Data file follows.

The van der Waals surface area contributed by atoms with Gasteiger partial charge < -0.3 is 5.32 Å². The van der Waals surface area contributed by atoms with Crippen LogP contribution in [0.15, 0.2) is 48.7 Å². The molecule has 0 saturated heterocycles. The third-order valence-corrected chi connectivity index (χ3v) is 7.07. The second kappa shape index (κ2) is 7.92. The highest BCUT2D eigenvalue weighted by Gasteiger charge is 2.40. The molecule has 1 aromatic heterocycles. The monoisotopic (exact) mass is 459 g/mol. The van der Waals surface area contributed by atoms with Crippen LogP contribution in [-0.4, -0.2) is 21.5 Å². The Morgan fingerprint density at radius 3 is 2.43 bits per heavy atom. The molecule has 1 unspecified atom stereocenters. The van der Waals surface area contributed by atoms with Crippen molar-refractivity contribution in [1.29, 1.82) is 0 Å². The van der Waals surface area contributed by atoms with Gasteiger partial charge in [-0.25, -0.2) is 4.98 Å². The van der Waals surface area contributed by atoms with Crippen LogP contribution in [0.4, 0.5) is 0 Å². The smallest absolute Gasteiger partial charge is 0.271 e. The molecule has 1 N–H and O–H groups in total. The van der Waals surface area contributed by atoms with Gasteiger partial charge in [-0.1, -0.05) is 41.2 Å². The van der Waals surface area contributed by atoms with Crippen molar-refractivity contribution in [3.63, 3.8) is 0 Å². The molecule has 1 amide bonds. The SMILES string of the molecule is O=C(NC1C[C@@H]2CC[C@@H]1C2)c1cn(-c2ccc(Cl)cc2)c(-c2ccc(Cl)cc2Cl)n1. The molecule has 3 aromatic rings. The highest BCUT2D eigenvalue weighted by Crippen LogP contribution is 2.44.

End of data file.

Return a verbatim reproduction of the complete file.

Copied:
The van der Waals surface area contributed by atoms with Gasteiger partial charge < -0.3 is 5.32 Å². The van der Waals surface area contributed by atoms with Crippen LogP contribution in [0.15, 0.2) is 48.7 Å². The molecule has 0 saturated heterocycles. The third-order valence-corrected chi connectivity index (χ3v) is 7.07. The second kappa shape index (κ2) is 7.92. The highest BCUT2D eigenvalue weighted by Gasteiger charge is 2.40. The molecule has 1 aromatic heterocycles. The monoisotopic (exact) mass is 459 g/mol. The van der Waals surface area contributed by atoms with Crippen LogP contribution in [-0.4, -0.2) is 21.5 Å². The Morgan fingerprint density at radius 3 is 2.43 bits per heavy atom. The molecule has 1 unspecified atom stereocenters. The van der Waals surface area contributed by atoms with Crippen molar-refractivity contribution in [1.29, 1.82) is 0 Å². The van der Waals surface area contributed by atoms with Gasteiger partial charge in [-0.25, -0.2) is 4.98 Å². The van der Waals surface area contributed by atoms with Crippen LogP contribution in [0.4, 0.5) is 0 Å². The smallest absolute Gasteiger partial charge is 0.271 e. The molecule has 1 N–H and O–H groups in total. The van der Waals surface area contributed by atoms with Gasteiger partial charge in [-0.1, -0.05) is 41.2 Å². The van der Waals surface area contributed by atoms with Crippen molar-refractivity contribution in [3.63, 3.8) is 0 Å². The molecule has 1 amide bonds. The SMILES string of the molecule is O=C(NC1C[C@@H]2CC[C@@H]1C2)c1cn(-c2ccc(Cl)cc2)c(-c2ccc(Cl)cc2Cl)n1. The molecule has 3 aromatic rings. The highest BCUT2D eigenvalue weighted by Crippen LogP contribution is 2.44.